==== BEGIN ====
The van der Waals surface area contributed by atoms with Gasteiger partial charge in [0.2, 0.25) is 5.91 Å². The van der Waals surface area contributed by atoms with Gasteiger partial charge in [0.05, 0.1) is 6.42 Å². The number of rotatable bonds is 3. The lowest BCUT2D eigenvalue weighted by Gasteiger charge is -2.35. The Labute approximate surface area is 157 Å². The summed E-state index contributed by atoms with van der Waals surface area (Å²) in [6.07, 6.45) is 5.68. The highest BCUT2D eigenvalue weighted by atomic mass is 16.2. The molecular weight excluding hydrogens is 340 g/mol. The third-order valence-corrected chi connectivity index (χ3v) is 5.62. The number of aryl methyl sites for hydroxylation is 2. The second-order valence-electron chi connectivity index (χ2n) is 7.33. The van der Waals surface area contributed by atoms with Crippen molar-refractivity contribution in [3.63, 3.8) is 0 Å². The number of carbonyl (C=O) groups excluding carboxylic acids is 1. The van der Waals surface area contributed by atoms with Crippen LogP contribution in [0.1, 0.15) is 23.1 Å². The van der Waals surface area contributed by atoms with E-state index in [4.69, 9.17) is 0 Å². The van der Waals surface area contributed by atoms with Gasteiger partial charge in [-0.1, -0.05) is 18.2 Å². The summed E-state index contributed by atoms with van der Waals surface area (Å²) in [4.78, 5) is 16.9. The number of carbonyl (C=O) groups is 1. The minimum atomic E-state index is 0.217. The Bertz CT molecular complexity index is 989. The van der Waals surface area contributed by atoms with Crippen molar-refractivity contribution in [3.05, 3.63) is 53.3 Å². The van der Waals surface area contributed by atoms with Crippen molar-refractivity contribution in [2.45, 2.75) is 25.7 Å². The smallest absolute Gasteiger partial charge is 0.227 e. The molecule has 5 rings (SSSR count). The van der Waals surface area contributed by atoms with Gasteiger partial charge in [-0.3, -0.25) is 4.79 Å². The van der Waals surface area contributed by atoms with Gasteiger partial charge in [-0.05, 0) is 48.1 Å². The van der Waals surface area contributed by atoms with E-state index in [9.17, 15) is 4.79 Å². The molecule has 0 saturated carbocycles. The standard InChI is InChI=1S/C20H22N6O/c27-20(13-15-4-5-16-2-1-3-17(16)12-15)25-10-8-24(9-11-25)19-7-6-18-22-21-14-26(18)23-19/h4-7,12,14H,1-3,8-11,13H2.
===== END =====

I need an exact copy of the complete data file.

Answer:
The van der Waals surface area contributed by atoms with Gasteiger partial charge in [0.2, 0.25) is 5.91 Å². The van der Waals surface area contributed by atoms with Gasteiger partial charge in [0.05, 0.1) is 6.42 Å². The number of rotatable bonds is 3. The lowest BCUT2D eigenvalue weighted by Gasteiger charge is -2.35. The Labute approximate surface area is 157 Å². The summed E-state index contributed by atoms with van der Waals surface area (Å²) in [6.07, 6.45) is 5.68. The highest BCUT2D eigenvalue weighted by atomic mass is 16.2. The molecular weight excluding hydrogens is 340 g/mol. The third-order valence-corrected chi connectivity index (χ3v) is 5.62. The number of aryl methyl sites for hydroxylation is 2. The second-order valence-electron chi connectivity index (χ2n) is 7.33. The van der Waals surface area contributed by atoms with Crippen molar-refractivity contribution in [3.63, 3.8) is 0 Å². The number of carbonyl (C=O) groups excluding carboxylic acids is 1. The van der Waals surface area contributed by atoms with Crippen LogP contribution in [0.1, 0.15) is 23.1 Å². The van der Waals surface area contributed by atoms with E-state index in [4.69, 9.17) is 0 Å². The van der Waals surface area contributed by atoms with Gasteiger partial charge in [-0.1, -0.05) is 18.2 Å². The summed E-state index contributed by atoms with van der Waals surface area (Å²) in [4.78, 5) is 16.9. The number of carbonyl (C=O) groups is 1. The minimum atomic E-state index is 0.217. The Bertz CT molecular complexity index is 989. The van der Waals surface area contributed by atoms with Crippen molar-refractivity contribution in [3.05, 3.63) is 53.3 Å². The van der Waals surface area contributed by atoms with Crippen molar-refractivity contribution in [2.45, 2.75) is 25.7 Å². The smallest absolute Gasteiger partial charge is 0.227 e. The molecule has 5 rings (SSSR count). The van der Waals surface area contributed by atoms with Gasteiger partial charge in [-0.3, -0.25) is 4.79 Å². The van der Waals surface area contributed by atoms with Gasteiger partial charge in [-0.05, 0) is 48.1 Å². The van der Waals surface area contributed by atoms with E-state index in [9.17, 15) is 4.79 Å². The molecule has 0 saturated carbocycles. The standard InChI is InChI=1S/C20H22N6O/c27-20(13-15-4-5-16-2-1-3-17(16)12-15)25-10-8-24(9-11-25)19-7-6-18-22-21-14-26(18)23-19/h4-7,12,14H,1-3,8-11,13H2.